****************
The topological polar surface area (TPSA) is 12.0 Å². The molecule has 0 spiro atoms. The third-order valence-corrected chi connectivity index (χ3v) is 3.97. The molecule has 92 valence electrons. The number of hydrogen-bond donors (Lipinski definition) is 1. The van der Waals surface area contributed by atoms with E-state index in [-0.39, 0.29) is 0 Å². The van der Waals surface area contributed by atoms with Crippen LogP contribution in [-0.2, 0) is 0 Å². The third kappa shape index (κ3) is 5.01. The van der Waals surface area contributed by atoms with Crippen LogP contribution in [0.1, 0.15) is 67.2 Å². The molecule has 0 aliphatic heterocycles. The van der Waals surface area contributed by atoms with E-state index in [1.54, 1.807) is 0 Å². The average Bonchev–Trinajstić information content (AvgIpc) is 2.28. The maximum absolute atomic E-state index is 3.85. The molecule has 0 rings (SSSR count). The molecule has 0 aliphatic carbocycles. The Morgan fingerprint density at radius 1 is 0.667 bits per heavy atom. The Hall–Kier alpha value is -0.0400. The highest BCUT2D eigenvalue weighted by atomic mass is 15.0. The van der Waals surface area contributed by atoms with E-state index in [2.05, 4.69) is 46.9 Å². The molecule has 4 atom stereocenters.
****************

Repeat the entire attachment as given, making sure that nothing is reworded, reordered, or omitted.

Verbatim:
The topological polar surface area (TPSA) is 12.0 Å². The molecule has 0 spiro atoms. The third-order valence-corrected chi connectivity index (χ3v) is 3.97. The molecule has 92 valence electrons. The number of hydrogen-bond donors (Lipinski definition) is 1. The van der Waals surface area contributed by atoms with E-state index in [-0.39, 0.29) is 0 Å². The van der Waals surface area contributed by atoms with Crippen LogP contribution in [-0.2, 0) is 0 Å². The third kappa shape index (κ3) is 5.01. The van der Waals surface area contributed by atoms with Crippen LogP contribution in [0.1, 0.15) is 67.2 Å². The molecule has 0 aliphatic heterocycles. The van der Waals surface area contributed by atoms with E-state index in [1.54, 1.807) is 0 Å². The average Bonchev–Trinajstić information content (AvgIpc) is 2.28. The maximum absolute atomic E-state index is 3.85. The molecule has 0 rings (SSSR count). The molecule has 0 aliphatic carbocycles. The Morgan fingerprint density at radius 1 is 0.667 bits per heavy atom. The Hall–Kier alpha value is -0.0400. The highest BCUT2D eigenvalue weighted by atomic mass is 15.0. The van der Waals surface area contributed by atoms with E-state index in [2.05, 4.69) is 46.9 Å². The molecule has 4 atom stereocenters.